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The Divine Comedy by Dante, Illustrated, Paradise,

Produced by David Widger

THE VISION

OF

HELL, PURGATORY, AND PARADISE

BY DANTE ALIGHIERI

TRANSLATED BY

THE REV. H. F. CARY, M.A.

PARADISE

Part 1

LIST OF CANTOS Canto 1 Canto 2 Canto 3 Canto 4 Canto 5 Canto 6 Canto 7 Canto 8 Canto 9 Canto 10 Canto 11 Canto 12 Canto 13 Canto 14 Canto 15 Canto 16 Canto 17 Canto 18 Canto 19 Canto 20 Canto 21 Canto 22 Canto 23 Canto 24 Canto 25 Canto 26 Canto 27 Canto 28 Canto 29 Canto 30 Canto 31 Canto 32 Canto 33

CANTO I

His glory, by whose might all things are mov'd, Pierces the universe, and in one part Sheds more resplendence, elsewhere less. In heav'n, That largeliest of his light partakes, was I, Witness of things, which to relate again Surpasseth power of him who comes from thence; For that, so near approaching its desire Our intellect is to such depth absorb'd, That memory cannot follow. Nathless all, That in my thoughts I of that sacred realm Could store, shall now be matter of my song.

Benign Apollo! this last labour aid, And make me such a vessel of thy worth, As thy own laurel claims of me belov'd. Thus far hath one of steep Parnassus' brows Suffic'd me; henceforth there is need of both For my remaining enterprise Do thou Enter into my bosom, and there breathe So, as when Marsyas by thy hand was dragg'd Forth from his limbs unsheath'd. O power divine! If thou to me of shine impart so much, That of that happy realm the shadow'd form Trac'd in my thoughts I may set forth to view, Thou shalt behold me of thy favour'd tree Come to the foot, and crown myself with leaves; For to that honour thou, and my high theme Will fit me. If but seldom, mighty Sire! To grace his triumph gathers thence a wreath Caesar or bard (more shame for human wills Deprav'd) joy to the Delphic god must spring From the Pierian foliage, when one breast Is with such thirst inspir'd. From a small spark Great flame hath risen: after me perchance Others with better voice may pray, and gain From the Cirrhaean city answer kind.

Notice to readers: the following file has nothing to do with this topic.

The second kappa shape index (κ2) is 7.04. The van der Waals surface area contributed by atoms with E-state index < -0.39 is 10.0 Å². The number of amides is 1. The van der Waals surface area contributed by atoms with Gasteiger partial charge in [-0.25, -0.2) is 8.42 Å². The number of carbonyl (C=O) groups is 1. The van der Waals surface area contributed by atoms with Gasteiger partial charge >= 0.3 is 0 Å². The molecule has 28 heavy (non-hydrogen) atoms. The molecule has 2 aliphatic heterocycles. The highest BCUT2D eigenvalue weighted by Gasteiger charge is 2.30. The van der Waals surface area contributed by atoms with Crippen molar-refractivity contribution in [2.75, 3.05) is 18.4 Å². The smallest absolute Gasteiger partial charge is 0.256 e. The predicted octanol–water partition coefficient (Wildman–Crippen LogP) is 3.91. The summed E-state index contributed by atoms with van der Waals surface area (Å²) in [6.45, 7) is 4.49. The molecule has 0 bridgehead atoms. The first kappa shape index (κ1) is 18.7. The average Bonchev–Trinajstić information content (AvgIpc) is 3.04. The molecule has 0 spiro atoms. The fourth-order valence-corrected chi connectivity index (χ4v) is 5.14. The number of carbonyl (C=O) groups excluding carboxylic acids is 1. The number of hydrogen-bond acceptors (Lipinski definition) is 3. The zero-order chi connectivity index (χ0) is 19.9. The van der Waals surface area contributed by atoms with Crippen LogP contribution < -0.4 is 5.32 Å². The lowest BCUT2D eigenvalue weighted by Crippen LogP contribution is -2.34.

Through diver passages, the world's bright lamp Rises to mortals, but through that which joins Four circles with the threefold cross, in best Course, and in happiest constellation set He comes, and to the worldly wax best gives Its temper and impression. Morning there, Here eve was by almost such passage made; And whiteness had o'erspread that hemisphere, Blackness the other part; when to the left I saw Beatrice turn'd, and on the sun Gazing, as never eagle fix'd his ken. As from the first a second beam is wont To issue, and reflected upwards rise, E'en as a pilgrim bent on his return, So of her act, that through the eyesight pass'd Into my fancy, mine was form'd; and straight, Beyond our mortal wont, I fix'd mine eyes Upon the sun. Much is allowed us there, That here exceeds our pow'r; thanks to the place Made for the dwelling of the human kind


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